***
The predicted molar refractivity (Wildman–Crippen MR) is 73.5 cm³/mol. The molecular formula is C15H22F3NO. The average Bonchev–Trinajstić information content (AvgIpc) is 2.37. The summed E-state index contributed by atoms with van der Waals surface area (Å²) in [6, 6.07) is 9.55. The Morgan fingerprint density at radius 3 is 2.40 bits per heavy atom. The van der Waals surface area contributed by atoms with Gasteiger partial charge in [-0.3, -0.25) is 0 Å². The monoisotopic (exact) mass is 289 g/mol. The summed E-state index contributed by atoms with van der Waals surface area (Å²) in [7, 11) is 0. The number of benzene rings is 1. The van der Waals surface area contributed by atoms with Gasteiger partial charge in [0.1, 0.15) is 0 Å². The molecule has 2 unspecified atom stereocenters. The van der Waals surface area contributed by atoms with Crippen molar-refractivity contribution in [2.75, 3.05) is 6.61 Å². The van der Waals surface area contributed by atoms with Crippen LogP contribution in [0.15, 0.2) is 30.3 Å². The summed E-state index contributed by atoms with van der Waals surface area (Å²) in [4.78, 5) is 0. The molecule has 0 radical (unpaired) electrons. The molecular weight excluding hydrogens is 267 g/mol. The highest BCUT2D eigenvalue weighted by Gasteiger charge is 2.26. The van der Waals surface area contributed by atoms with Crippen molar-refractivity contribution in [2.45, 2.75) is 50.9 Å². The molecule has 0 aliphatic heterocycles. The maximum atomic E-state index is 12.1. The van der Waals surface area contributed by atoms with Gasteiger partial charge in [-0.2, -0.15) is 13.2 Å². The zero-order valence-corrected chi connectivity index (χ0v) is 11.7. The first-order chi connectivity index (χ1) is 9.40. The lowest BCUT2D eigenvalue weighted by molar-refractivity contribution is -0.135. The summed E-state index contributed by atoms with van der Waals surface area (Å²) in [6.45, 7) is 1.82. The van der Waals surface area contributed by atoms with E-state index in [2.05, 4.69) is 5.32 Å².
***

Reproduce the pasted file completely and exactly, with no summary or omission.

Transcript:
The predicted molar refractivity (Wildman–Crippen MR) is 73.5 cm³/mol. The molecular formula is C15H22F3NO. The average Bonchev–Trinajstić information content (AvgIpc) is 2.37. The summed E-state index contributed by atoms with van der Waals surface area (Å²) in [6, 6.07) is 9.55. The Morgan fingerprint density at radius 3 is 2.40 bits per heavy atom. The van der Waals surface area contributed by atoms with Gasteiger partial charge in [-0.3, -0.25) is 0 Å². The monoisotopic (exact) mass is 289 g/mol. The summed E-state index contributed by atoms with van der Waals surface area (Å²) in [7, 11) is 0. The number of benzene rings is 1. The van der Waals surface area contributed by atoms with Gasteiger partial charge in [0.1, 0.15) is 0 Å². The molecule has 2 unspecified atom stereocenters. The van der Waals surface area contributed by atoms with Crippen molar-refractivity contribution in [2.75, 3.05) is 6.61 Å². The van der Waals surface area contributed by atoms with Crippen LogP contribution in [0.15, 0.2) is 30.3 Å². The summed E-state index contributed by atoms with van der Waals surface area (Å²) in [4.78, 5) is 0. The molecule has 0 radical (unpaired) electrons. The molecular weight excluding hydrogens is 267 g/mol. The highest BCUT2D eigenvalue weighted by Gasteiger charge is 2.26. The van der Waals surface area contributed by atoms with Crippen molar-refractivity contribution in [2.45, 2.75) is 50.9 Å². The molecule has 0 aliphatic heterocycles. The maximum atomic E-state index is 12.1. The van der Waals surface area contributed by atoms with Gasteiger partial charge in [-0.2, -0.15) is 13.2 Å². The zero-order valence-corrected chi connectivity index (χ0v) is 11.7. The first-order chi connectivity index (χ1) is 9.40. The lowest BCUT2D eigenvalue weighted by molar-refractivity contribution is -0.135. The summed E-state index contributed by atoms with van der Waals surface area (Å²) in [6.45, 7) is 1.82. The van der Waals surface area contributed by atoms with E-state index in [2.05, 4.69) is 5.32 Å².